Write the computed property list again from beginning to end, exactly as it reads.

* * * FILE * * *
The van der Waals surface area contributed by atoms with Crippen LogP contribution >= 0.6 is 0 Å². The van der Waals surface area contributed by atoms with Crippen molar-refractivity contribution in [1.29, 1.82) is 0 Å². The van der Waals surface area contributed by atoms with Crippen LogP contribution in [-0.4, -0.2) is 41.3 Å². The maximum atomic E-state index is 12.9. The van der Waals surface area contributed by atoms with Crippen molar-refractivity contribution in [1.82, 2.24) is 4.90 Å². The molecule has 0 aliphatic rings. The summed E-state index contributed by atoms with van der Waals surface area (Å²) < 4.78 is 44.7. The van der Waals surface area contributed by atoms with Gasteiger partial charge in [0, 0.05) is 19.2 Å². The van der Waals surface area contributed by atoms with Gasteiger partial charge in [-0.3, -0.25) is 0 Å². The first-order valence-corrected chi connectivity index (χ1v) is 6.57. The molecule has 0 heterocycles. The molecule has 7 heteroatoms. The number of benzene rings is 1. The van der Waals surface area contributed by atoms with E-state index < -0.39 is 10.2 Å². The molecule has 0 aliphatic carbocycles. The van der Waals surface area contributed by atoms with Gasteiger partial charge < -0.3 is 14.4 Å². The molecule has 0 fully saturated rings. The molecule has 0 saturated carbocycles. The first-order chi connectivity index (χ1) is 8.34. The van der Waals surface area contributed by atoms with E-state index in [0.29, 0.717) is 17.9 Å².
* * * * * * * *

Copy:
The van der Waals surface area contributed by atoms with Crippen LogP contribution >= 0.6 is 0 Å². The van der Waals surface area contributed by atoms with Crippen molar-refractivity contribution in [1.29, 1.82) is 0 Å². The van der Waals surface area contributed by atoms with Crippen LogP contribution in [-0.4, -0.2) is 41.3 Å². The maximum atomic E-state index is 12.9. The van der Waals surface area contributed by atoms with Crippen molar-refractivity contribution in [1.82, 2.24) is 4.90 Å². The molecule has 0 aliphatic rings. The summed E-state index contributed by atoms with van der Waals surface area (Å²) < 4.78 is 44.7. The van der Waals surface area contributed by atoms with Gasteiger partial charge in [0, 0.05) is 19.2 Å². The van der Waals surface area contributed by atoms with Gasteiger partial charge in [-0.3, -0.25) is 0 Å². The first-order valence-corrected chi connectivity index (χ1v) is 6.57. The molecule has 0 heterocycles. The molecule has 7 heteroatoms. The number of benzene rings is 1. The van der Waals surface area contributed by atoms with E-state index < -0.39 is 10.2 Å². The molecule has 0 aliphatic carbocycles. The van der Waals surface area contributed by atoms with Gasteiger partial charge < -0.3 is 14.4 Å². The molecule has 0 fully saturated rings. The molecule has 0 saturated carbocycles. The first-order chi connectivity index (χ1) is 8.34. The van der Waals surface area contributed by atoms with E-state index in [0.29, 0.717) is 17.9 Å².